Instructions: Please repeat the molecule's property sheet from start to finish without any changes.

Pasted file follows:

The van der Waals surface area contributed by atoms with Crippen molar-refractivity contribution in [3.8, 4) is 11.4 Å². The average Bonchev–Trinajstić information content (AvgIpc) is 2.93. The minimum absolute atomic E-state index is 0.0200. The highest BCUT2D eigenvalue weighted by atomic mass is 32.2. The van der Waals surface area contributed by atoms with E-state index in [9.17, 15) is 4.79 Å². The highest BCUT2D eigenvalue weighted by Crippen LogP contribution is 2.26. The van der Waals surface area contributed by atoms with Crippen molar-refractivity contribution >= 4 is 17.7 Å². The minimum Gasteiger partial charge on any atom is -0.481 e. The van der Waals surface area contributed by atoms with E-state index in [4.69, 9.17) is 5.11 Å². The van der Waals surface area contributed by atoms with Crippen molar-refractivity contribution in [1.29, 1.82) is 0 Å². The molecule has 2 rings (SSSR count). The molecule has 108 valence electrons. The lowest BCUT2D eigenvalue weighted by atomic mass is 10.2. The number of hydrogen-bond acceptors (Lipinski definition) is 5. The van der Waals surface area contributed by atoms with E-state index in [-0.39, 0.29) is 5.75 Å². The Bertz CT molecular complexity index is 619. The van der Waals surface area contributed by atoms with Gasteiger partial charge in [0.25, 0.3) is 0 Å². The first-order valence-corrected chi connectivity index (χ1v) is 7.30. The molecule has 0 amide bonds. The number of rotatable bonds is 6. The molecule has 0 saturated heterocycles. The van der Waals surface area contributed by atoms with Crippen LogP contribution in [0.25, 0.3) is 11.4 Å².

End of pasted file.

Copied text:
The van der Waals surface area contributed by atoms with Crippen molar-refractivity contribution in [3.8, 4) is 11.4 Å². The average Bonchev–Trinajstić information content (AvgIpc) is 2.93. The minimum absolute atomic E-state index is 0.0200. The highest BCUT2D eigenvalue weighted by atomic mass is 32.2. The van der Waals surface area contributed by atoms with E-state index in [9.17, 15) is 4.79 Å². The highest BCUT2D eigenvalue weighted by Crippen LogP contribution is 2.26. The van der Waals surface area contributed by atoms with Crippen molar-refractivity contribution >= 4 is 17.7 Å². The minimum Gasteiger partial charge on any atom is -0.481 e. The van der Waals surface area contributed by atoms with E-state index in [4.69, 9.17) is 5.11 Å². The van der Waals surface area contributed by atoms with Crippen molar-refractivity contribution in [1.29, 1.82) is 0 Å². The molecule has 2 rings (SSSR count). The molecule has 108 valence electrons. The lowest BCUT2D eigenvalue weighted by atomic mass is 10.2. The number of hydrogen-bond acceptors (Lipinski definition) is 5. The van der Waals surface area contributed by atoms with E-state index in [-0.39, 0.29) is 5.75 Å². The Bertz CT molecular complexity index is 619. The van der Waals surface area contributed by atoms with Gasteiger partial charge in [0.25, 0.3) is 0 Å². The first-order valence-corrected chi connectivity index (χ1v) is 7.30. The molecule has 0 amide bonds. The number of rotatable bonds is 6. The molecule has 0 saturated heterocycles. The van der Waals surface area contributed by atoms with Crippen LogP contribution in [0.25, 0.3) is 11.4 Å².